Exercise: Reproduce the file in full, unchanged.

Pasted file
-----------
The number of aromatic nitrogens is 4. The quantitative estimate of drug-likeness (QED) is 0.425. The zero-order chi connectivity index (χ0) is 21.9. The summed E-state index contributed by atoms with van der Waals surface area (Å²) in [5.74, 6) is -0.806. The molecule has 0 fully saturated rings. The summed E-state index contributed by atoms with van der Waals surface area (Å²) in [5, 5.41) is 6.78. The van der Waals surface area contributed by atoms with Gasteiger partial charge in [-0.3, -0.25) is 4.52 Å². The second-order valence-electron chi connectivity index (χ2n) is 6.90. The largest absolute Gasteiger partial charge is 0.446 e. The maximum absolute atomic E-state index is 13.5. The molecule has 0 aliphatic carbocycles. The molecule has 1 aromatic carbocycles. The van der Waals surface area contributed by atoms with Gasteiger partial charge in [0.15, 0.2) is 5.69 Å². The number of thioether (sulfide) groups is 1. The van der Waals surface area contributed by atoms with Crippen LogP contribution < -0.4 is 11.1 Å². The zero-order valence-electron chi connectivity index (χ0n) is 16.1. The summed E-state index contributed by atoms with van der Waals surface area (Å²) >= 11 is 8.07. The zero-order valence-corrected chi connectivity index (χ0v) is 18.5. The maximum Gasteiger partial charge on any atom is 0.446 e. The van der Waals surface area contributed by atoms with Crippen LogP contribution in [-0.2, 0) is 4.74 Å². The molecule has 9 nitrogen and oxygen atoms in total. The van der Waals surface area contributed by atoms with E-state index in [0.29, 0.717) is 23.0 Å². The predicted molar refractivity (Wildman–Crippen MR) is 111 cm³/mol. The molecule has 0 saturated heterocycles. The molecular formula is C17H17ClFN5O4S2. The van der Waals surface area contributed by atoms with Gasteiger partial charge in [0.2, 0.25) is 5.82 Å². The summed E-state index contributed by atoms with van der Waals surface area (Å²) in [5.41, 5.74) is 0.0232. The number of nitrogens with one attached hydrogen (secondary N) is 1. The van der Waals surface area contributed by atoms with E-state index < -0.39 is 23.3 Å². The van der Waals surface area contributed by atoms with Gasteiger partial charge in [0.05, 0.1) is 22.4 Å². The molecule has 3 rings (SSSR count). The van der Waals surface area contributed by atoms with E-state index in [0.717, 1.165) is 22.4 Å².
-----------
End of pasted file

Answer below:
The number of aromatic nitrogens is 4. The quantitative estimate of drug-likeness (QED) is 0.425. The zero-order chi connectivity index (χ0) is 21.9. The summed E-state index contributed by atoms with van der Waals surface area (Å²) in [5.74, 6) is -0.806. The molecule has 0 fully saturated rings. The summed E-state index contributed by atoms with van der Waals surface area (Å²) in [5, 5.41) is 6.78. The van der Waals surface area contributed by atoms with Gasteiger partial charge in [-0.3, -0.25) is 4.52 Å². The second-order valence-electron chi connectivity index (χ2n) is 6.90. The largest absolute Gasteiger partial charge is 0.446 e. The maximum absolute atomic E-state index is 13.5. The molecule has 0 aliphatic carbocycles. The molecule has 1 aromatic carbocycles. The van der Waals surface area contributed by atoms with Gasteiger partial charge in [0.15, 0.2) is 5.69 Å². The number of thioether (sulfide) groups is 1. The van der Waals surface area contributed by atoms with Crippen LogP contribution < -0.4 is 11.1 Å². The zero-order valence-electron chi connectivity index (χ0n) is 16.1. The summed E-state index contributed by atoms with van der Waals surface area (Å²) >= 11 is 8.07. The zero-order valence-corrected chi connectivity index (χ0v) is 18.5. The maximum Gasteiger partial charge on any atom is 0.446 e. The van der Waals surface area contributed by atoms with Crippen LogP contribution in [-0.2, 0) is 4.74 Å². The molecule has 9 nitrogen and oxygen atoms in total. The van der Waals surface area contributed by atoms with E-state index in [0.29, 0.717) is 23.0 Å². The predicted molar refractivity (Wildman–Crippen MR) is 111 cm³/mol. The molecule has 0 saturated heterocycles. The molecular formula is C17H17ClFN5O4S2. The van der Waals surface area contributed by atoms with Gasteiger partial charge in [0.2, 0.25) is 5.82 Å². The summed E-state index contributed by atoms with van der Waals surface area (Å²) in [5.41, 5.74) is 0.0232. The number of nitrogens with one attached hydrogen (secondary N) is 1. The van der Waals surface area contributed by atoms with E-state index < -0.39 is 23.3 Å². The van der Waals surface area contributed by atoms with Gasteiger partial charge in [0.05, 0.1) is 22.4 Å². The molecule has 3 rings (SSSR count). The van der Waals surface area contributed by atoms with E-state index in [0.717, 1.165) is 22.4 Å².